21 September 2019 | boblipton
Pretty Good Football Flick
Tony Curtis is well cast in this movie as an urban son of emigrant parents who plays college football. He's just made All American -- because his coach didn't tell him before the important game that his folks had been killed in a car crash on their way to see him play. He quits college and gets a scholarship to another school to study to be an architect. Everyone expects him to play football, but he isn't interested; he finally explains to Lori Nelson, when she catches him coaching some kids playing sandlot ball, that they're having fun, and that's great. It's when you get paid for it that it becomes a job.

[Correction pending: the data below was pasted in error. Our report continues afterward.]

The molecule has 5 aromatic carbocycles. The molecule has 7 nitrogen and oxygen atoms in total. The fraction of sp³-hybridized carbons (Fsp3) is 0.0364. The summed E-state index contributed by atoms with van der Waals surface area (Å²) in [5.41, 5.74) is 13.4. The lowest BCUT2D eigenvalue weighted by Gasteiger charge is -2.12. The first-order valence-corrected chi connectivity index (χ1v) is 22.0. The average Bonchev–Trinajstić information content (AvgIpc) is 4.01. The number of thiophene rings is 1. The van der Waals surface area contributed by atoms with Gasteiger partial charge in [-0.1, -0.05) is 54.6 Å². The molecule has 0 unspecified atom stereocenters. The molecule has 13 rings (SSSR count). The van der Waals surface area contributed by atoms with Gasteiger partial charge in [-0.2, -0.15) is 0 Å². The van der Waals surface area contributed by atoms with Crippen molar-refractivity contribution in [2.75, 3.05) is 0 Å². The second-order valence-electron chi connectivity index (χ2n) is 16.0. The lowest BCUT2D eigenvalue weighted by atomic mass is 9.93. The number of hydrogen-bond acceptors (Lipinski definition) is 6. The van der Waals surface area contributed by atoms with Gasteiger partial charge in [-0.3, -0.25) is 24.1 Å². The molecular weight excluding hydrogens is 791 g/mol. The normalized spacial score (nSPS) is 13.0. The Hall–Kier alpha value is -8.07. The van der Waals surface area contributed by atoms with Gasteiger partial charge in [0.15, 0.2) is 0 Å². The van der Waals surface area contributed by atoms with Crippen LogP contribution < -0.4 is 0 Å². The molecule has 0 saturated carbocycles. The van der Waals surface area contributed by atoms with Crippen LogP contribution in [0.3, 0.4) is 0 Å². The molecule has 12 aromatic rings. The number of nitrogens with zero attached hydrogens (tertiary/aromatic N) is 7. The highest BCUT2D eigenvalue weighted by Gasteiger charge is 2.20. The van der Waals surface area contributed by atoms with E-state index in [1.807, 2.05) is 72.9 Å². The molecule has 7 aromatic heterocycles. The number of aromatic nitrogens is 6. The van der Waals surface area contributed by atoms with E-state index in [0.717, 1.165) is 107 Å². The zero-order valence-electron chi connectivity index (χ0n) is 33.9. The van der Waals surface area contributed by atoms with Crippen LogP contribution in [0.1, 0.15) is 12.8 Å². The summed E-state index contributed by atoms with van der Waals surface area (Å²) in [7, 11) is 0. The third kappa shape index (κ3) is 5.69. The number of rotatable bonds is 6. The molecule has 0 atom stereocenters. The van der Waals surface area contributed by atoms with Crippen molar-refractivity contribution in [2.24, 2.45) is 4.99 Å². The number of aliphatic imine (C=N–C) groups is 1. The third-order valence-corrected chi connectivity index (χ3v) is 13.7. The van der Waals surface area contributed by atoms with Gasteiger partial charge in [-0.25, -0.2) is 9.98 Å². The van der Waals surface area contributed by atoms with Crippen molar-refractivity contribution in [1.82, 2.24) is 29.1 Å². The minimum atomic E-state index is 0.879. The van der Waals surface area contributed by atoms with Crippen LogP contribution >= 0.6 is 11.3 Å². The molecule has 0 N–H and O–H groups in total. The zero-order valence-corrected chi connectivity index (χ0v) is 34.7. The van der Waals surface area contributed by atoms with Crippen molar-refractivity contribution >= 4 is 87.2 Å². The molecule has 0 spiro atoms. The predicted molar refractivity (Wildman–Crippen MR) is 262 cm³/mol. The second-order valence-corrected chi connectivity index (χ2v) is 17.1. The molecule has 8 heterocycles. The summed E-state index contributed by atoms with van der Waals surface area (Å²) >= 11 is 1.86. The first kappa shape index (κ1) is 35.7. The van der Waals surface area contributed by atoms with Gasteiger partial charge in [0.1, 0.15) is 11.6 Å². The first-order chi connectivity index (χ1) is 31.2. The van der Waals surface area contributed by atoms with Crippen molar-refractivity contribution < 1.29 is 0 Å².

He takes a lot of heat from the other students, particularly Richard Long, the snobbish scion of a rich family whose name is on all the campus' buildings. When Curtis finally starts to play, and leads the team to victory after victory, he displaces Long, which furthers the plot. Long has been drinking at a local watering hole which has been banned to the students, where Mamie Van Doren has her eye on Long; he's embarrassed by her socially, but Curtis isn't.
There's some stunt casting, with various older All Americans taking roles (including Tom Harmon and Frank Gifford) being credited with the All-American title and the year they won the honor. That includes producer Aaron Rosenberg (U.S.C. '33) and director Jesse Hibbs (U.S.C. '27).